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Kenai Fjords National Park Boat Tour
I almost didn’t think that our scheduled Kenai Fjords boat tour was going to happen. We booked it on a very pleasant day…but the following day, the day of our reservation, was marked with wind, rain, and giant swells.
Shall we go for it anyway? Why not! I’m super-glad we didn’t shy away from some reported bad conditions, and the rest of this post will explain why.
And P.S., as someone who’s sailed over 4,000 miles on a 27-foot sailboat, and during a hurricane, I had to chuckle a little at their “bad” conditions 🙂
The above map was recorded using the Gaia GPS iOS app. This is my favorite app for hiking and travel, especially when I want to know where my pictures were made. Learn more about it here.
Departing Seward for Kenai Fjords National Park
Wait, I should probably mention who we booked for the Kenai Fjords boat tour. There are a few options because this place is happenin’ in the summer months. We booked through Kenai Fjords Tours. This time of year (September) they’re only running one tour a day – the six-hour Kenai Fjords National Park tour. During the summer they also do longer tours, shorter tours, dinner tours, and so on.
As I mentioned, it was quite drizzly and gloomy leaving Resurrection Bay. But it was only minutes before our first wildlife sighting, a lone sea otter seeing us out. Just floating on his back and watching us as if it was something he does every day. Our boat crew said he does.
The further out we got into Resurrection Bay, closer to Aialik Cape, the rougher the seas got. But it wasn’t as bad as they made it sound, and even the captain was surprised to see it better than forecast.
Sailing into Aialik Bay
We made the turn to the north after rounding Aialik Cape and getting into Aialik Bay. It’s a beautiful bay and absolutely massive. There are waterfalls everywhere in this part of Kenai Fjords, and the captain got us right up close to one of his favorites.
We continued north to Holgate Glacier, getting further into Kenai Fjords National Park. It had been drizzling this whole time still, but the sun started to peek through while we were at the glacier.
Holgate Glacier was named after a dean of Northwestern University who studied geology in Aialik Bay over a hundred years ago. This glacier, along with Aialik Glacier, was responsible for forming this entire bay. It’s fascinating to view these living glaciers knowing they carved out this huge bay eons ago.
With waterfalls on both sides of the Holgate Arm and the glacier front and center, it sure is a remarkable introduction to Kenai Fjords National Park. There was an ice cave on one side of the glacier, next to pillars of ice that reminded me of Superman’s Fortress of Solitude.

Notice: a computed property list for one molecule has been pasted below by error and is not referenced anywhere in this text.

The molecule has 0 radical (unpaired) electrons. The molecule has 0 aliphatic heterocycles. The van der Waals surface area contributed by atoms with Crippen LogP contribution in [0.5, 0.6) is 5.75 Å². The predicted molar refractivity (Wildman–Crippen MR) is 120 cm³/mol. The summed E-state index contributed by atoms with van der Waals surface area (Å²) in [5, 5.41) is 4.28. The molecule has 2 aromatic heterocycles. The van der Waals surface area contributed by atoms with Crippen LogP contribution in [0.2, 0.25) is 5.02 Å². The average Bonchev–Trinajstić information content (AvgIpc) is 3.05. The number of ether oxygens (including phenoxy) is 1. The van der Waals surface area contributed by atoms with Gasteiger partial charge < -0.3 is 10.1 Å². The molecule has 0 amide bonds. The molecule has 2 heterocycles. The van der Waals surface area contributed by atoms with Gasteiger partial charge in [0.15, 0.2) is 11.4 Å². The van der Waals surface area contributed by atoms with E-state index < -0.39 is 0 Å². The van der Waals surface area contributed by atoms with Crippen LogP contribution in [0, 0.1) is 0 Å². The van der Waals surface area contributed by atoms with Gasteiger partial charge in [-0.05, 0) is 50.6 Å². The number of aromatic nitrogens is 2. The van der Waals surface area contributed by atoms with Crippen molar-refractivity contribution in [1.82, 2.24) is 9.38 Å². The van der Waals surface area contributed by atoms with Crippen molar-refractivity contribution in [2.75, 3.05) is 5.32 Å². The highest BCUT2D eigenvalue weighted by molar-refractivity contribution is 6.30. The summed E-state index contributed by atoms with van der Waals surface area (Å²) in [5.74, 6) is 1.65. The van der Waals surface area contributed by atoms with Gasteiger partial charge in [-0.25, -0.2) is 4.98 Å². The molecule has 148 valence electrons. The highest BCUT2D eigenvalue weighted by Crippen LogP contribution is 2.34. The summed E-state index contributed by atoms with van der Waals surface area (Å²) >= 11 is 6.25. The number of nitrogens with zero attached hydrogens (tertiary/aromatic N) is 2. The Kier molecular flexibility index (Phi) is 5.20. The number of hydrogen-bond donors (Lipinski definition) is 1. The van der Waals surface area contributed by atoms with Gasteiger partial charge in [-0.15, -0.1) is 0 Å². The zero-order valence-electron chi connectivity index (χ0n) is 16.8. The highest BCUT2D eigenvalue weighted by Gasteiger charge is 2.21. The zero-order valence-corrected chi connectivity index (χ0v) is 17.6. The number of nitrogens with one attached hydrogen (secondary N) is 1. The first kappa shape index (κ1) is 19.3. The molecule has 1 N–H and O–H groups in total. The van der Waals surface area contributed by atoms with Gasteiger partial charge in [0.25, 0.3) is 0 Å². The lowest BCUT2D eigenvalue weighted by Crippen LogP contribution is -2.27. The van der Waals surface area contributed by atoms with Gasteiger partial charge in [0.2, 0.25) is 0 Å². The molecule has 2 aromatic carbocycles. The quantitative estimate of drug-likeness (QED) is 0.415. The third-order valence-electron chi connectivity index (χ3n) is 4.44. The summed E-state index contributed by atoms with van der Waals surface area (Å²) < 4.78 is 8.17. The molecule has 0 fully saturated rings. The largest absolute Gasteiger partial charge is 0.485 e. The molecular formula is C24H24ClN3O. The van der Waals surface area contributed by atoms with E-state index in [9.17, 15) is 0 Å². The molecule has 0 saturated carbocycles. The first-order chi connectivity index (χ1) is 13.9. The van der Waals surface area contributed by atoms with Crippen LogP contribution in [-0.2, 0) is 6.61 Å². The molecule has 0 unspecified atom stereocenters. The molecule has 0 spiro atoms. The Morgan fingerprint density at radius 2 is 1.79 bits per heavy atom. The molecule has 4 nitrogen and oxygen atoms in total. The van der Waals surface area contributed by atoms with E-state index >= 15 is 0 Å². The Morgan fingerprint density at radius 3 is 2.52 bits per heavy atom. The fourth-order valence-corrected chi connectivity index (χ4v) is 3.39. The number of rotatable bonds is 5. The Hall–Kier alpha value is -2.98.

The Kenai Fjords National Park boat tour departs the Holgate Arm of Aialik Bay and continues north to Aialik Glacier. By this time the sun was out and the seas were smooth in the fjord, so I finally got my bow-riding time at the front of the boat.
Along the way, we passed numerous other waterfalls and a public-use cabin accessible only by boat.
Aialik Glacier eventually came into view, and it wasn’t until we were at the foot of the glacier when I realized how massive it really is (was?).
Aside from its height, I also noticed hundreds of small dots in the water in front of the glacier. I realized they were harbor seals as we got closer, all floating on the ice. The seals really close to the glacier made the glacier seem that much bigger.
With the sun now out, the face of the glacier was starting to heat up. Small chunks of ice fell off into the water, making a bit of a splash and some noise. Of course, we were fairly far away, so I’m sure those chunks of ice were bigger than houses.
Soon an even bigger chunk of ice fell off the front of the glacier, creating a massive wave as seagulls rushed to get out of the way, seals unfazed. I secretly wanted to see a calving while here, but at the same time didn’t. It’s pretty cool to see and hear in person, but recognizing how fast this is happening is not so cool. The captain said this happens on most of his boat tours in Kenai Fjords.
Orcas to round it all out
No Kenai Fjords boat tour would be complete without the obligatory orca sighting.
Departing the fjord to the south, the captain spotted a pod of orcas in front of Bear Cove. It looked like there were four of them. The captain was certain that they were “resident” orcas, as opposed to “transient.” The resident orcas remain in protected inshore areas like Aialik Bay and feed on fish.
The crew lowered the hydrophones into the water (underwater microphones) so we could hear them talk to each other. Each pod has its own language and complex social structure. Absolutely fascinating science.
I found myself glued to my viewfinder, ready to pull the trigger as soon as one surfaced at the beginning of our orca sighting. But after a few minutes, I realized, dude, how often do you see this? Put the camera down. Crisp skies, bright glaciers, pine trees, waterfalls, and a family of killer whales. Don’t waste time in the camera.
With our Kenai Fjords boat tour highlights complete, we headed back to Seward. The winds and seas calmed and Aialik Cape was a cakewalk on our return.
Reviewing Kenai Fjords Tours
I hope the pictures and text speak to what I thought about the tour.
The boat was clean, the lunch was good, and the crew was great, baking fresh cookies for our return into Seward. They were all very knowledgable and accommodating for all of the passengers. The captain was extremely knowledgable and everyone learned a lot while on the tour. They really helped make our trip to Alaska even more special. I’ve got nothing bad at all to say about them and can’t wait for my next tour!